10. Do not cook—not ever. Keep only beer and cheese in your refrigerator and only crackers and peanut butter in your cupboard. (Telephone numbers for local pizza and Chinese take-out are on speed dial.)

11. Wear only black clothing, preferably tight jeans and skimpy tank tops under a black leather jacket (with loops and pockets for weapons, of course),  and underneath it all—lacy silk underwear.

12. Be a redhead, preferably a natural one.

After growing up as the high school principal’s daughter in a small Ohio town (an adolescent’s nightmare),Patricia Mathews inexplicably pursued a career in public education, working as a teacher, program coordinator, and curriculum and assessment designer. She currently has the best job of her life—working behind the reference desk at her local branch library. Before getting caught up in paranormal fiction, her favorite readings were narrative nonfiction and character-driven fiction. Now, however, she can’t resist the heroes and heroines of urban fantasy. She lives in northeastern Ohio with her two cats, and although she watches them carefully, she has never caught them in the act of shape shifting.

Jessica Moyer on Young Adult Readers' Advisory

On January 17, ALA Editions is launching a four-week, facilitated eCourse, Young Adult Readers’ Advisory, with Jessica E. Moyer, an ALA Editions author and LIS adjunct faculty at University of St. Catherine in Minnesota. ALA Editions interviewed Jessica about the course. To learn more and enroll, see the listing at the ALA Store.

I had a chance to talk with Jessica about her background, and what students can expect from this course.

Patrick Hogan: What’s your approach to teaching readers’ advisory in an online environment?

Jessica E. Moyer: One of the reasons I enjoy online teaching is the opportunity for all students to be fully involved in the course, regardless of where they are.  I create weekly discussion topics and expect all students to contribute regularly - the more contributions we have, the better the discussion.  Every time I teach I find that I learn new materials from my students and their interests and experiences.  

PH: What are a few of the factors that distinguish readers’ advisory services with teens from adult service?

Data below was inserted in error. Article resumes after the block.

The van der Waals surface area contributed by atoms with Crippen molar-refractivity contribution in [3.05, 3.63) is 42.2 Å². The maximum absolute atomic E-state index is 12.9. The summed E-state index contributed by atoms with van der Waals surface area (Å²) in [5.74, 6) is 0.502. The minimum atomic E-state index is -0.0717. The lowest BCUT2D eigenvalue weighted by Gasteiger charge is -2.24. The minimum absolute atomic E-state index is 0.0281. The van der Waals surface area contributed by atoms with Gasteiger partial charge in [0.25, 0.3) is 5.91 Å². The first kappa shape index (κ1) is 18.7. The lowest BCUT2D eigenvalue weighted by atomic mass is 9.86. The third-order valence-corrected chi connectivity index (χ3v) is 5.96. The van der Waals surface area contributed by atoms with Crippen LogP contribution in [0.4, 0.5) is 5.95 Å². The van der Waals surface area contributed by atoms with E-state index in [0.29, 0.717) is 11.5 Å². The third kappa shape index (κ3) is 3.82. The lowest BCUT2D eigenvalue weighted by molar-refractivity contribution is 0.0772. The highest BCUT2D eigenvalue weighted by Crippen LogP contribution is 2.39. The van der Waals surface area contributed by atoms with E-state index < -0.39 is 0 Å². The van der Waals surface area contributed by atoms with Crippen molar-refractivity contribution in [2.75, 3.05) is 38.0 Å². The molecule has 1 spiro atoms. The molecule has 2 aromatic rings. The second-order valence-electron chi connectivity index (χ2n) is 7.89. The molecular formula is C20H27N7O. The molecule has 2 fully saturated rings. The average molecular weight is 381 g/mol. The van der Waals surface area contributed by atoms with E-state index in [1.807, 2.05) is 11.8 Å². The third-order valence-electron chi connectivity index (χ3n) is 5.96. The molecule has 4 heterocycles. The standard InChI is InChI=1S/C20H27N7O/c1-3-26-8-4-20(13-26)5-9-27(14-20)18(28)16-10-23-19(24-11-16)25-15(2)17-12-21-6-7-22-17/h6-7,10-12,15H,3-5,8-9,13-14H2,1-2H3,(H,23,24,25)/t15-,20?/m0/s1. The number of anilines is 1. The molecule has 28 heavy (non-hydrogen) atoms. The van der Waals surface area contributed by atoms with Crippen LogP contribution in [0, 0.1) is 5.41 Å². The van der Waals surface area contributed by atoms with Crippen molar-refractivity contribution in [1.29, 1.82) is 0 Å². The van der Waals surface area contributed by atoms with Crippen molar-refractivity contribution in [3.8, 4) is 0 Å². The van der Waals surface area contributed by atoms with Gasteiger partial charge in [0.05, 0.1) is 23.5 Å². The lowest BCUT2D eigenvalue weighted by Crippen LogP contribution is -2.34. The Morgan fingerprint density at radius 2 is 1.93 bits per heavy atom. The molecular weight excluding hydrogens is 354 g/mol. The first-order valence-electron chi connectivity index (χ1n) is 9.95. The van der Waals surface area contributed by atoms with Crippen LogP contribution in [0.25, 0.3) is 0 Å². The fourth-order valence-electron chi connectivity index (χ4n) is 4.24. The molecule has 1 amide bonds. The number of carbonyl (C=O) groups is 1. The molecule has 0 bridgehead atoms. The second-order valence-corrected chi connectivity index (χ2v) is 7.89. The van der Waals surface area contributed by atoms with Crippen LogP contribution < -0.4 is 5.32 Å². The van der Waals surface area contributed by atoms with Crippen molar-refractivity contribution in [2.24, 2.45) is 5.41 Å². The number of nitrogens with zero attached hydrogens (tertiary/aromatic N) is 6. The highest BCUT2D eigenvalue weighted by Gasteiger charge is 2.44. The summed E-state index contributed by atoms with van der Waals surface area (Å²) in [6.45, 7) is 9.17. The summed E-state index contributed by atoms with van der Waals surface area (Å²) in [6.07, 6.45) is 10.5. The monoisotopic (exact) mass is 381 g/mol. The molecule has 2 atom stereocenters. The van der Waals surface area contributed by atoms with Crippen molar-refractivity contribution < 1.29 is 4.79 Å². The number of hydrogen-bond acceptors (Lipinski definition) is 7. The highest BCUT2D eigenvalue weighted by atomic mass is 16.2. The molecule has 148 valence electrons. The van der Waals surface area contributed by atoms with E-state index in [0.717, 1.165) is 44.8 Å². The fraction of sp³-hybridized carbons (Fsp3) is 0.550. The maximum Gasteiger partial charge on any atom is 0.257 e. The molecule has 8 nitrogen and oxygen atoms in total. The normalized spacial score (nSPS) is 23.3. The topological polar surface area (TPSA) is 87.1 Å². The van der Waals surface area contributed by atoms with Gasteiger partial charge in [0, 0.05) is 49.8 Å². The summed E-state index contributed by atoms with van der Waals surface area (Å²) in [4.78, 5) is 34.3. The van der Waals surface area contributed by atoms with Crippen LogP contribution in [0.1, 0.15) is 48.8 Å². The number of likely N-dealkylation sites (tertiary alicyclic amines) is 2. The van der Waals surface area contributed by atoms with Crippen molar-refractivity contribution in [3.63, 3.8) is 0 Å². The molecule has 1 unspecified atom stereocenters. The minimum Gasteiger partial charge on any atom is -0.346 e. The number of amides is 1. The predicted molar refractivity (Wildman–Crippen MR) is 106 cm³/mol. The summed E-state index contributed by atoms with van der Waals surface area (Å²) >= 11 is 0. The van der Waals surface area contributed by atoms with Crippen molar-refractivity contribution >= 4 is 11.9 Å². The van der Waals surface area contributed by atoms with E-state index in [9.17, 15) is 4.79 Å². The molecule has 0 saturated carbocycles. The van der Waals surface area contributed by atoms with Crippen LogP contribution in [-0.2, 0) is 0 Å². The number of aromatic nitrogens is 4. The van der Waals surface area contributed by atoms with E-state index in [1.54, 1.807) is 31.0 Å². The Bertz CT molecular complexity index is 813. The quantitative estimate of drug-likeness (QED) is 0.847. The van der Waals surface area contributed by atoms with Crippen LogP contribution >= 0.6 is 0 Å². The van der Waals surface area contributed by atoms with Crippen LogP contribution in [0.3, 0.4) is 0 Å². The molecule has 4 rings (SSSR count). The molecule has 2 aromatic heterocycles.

JEM: I find that adult readers often know more about they like to read where as teen readers can struggle to say exactly what kind of reading experience they are looking for.  This means librarians suggesting books to teens may need to ask more questions, work with dislikes instead of likes and provide lots of interesting suggestions.  

PH: It seems like establishing rapport would be the critical. If a YA librarian has a knack for that, what readers’ advisory skill would deliver a  big boost in service?

JEM: Knowing how to talk about books in ways that teen will not only understand but will entice them into reading.  Knowing which books are mostly likely to appeal to certain readers.  

PH: A popular perception is that teens have neither the time nor the desire for leisure reading. What is your research telling you on that?

JEM: Teens do want to read, but they are limited by time.  I’ve found, however  that they are more limited by access.  If they can get access to materials they like and want to read, at a time they have a chance to read, they will read.  But often there are too many barriers - not sure what to read, no easy way to get it.  This is one reason I am excited about ebooks and digital library services - anything that will make it easier to get reading materials to teens when they have time to read.  

PH: You’ve probably learned from questions and discussion boards from your previous teaching experience. What about readers’ advisory with teens do librarians find most challenging?

JEM: Knowing when and what adult books to suggest.  Lots of teen readers like reading adult books, but aren’t sure what to read that they will enjoy.  Most teen librarians are familiar with the YA collections but may not know much about adult books so they can be challenged when working with these types of teens.